Britain’s economy shrank by a record 20.4 percent between April and June, when the coronavirus lockdown was tightest, the largest contraction reported by any major economy so far, with a wave of job losses set to hit later in 2020, official figures showed on Wednesday.
Official figures published on Wednesday also showed the world’s sixth-biggest economy entered a recession as it shrank for a second quarter in a row.
There were signs of a recovery in June when output grew by 8.7 percent from May, the Office for National Statistics (ONS) said, just above economists’ average expectation in a Reuters poll for an 8-percent rise.
However, some analysts said the shift likely reflected a catch-up in activity suppressed during the lockdown.
The scale of the hit to the gross domestic product may revive questions about Prime Minister Boris Johnson’s handling of the COVID-19 pandemic.
Britain has suffered Europe’s highest death toll, with more than 50,000 deaths linked to the disease between March 1 and June 30, according to the ONS.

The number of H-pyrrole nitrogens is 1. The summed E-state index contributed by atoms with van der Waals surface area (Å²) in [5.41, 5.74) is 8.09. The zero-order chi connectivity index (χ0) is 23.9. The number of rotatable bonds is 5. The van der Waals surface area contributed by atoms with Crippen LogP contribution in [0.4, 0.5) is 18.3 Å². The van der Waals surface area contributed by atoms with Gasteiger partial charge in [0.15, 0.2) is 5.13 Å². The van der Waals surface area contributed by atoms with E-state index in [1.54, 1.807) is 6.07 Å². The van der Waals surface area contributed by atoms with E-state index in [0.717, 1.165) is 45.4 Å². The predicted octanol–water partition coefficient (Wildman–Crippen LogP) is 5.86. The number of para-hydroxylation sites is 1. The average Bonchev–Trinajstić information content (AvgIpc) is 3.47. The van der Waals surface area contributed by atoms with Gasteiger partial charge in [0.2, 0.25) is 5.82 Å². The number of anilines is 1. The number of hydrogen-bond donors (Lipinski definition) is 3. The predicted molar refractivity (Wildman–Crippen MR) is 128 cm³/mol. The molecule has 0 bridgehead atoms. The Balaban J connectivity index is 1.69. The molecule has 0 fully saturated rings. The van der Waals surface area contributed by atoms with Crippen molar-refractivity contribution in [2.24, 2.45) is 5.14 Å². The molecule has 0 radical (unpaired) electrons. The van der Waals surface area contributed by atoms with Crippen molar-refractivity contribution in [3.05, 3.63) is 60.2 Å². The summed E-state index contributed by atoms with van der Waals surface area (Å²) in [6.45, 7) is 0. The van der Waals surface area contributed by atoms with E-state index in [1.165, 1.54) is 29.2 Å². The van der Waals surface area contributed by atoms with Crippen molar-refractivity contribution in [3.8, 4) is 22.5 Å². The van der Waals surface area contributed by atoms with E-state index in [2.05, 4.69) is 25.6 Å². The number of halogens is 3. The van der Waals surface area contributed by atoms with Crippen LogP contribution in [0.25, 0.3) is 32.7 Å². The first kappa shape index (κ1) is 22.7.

“The recession brought on by the coronavirus pandemic has led to the biggest fall in quarterly GDP on record,” said Jonathan Athow of the Office for National Statistics.
“The economy began to bounce back in June… Despite this, GDP in June still remains a sixth below its level in February, before the virus struck.”
Last week the Bank of England forecast it would take until the final quarter of 2021 for the economy to regain its previous size and warned unemployment was likely to rise sharply.
The second-quarter slump in GDP was almost exactly in line with economists’ average forecast in a Reuters poll and exceeded the 12.1-percent drop in the eurozone and the 9.5 percent quarter-on-quarter fall in the United States.
“Today’s figures confirm that hard times are here,” Finance Minister Rishi Sunak said. “Hundreds of thousands of people have already lost their jobs, and sadly in the coming months, many more will.”
The level of output in June was 16.8 percent below its level a year earlier, compared with a 23.3-percent fall for May.
Suren Thiru, an economist with the British Chambers of Commerce, said the pick-up toward the end of the quarter probably only reflected the release of pent-up demand rather than the start of a sustained revival.
“The prospect of a swift ‘V-shaped’ recovery remains remote, as the recent gains in output may fade over the coming months as the economic damage caused by the pandemic increasingly weighs on activity, particularly as the government support measures wind down,” he said.
(Cover: Police officers in Waterloo station during the morning rush hour, London, Britain, May 19, 2020. /Reuters)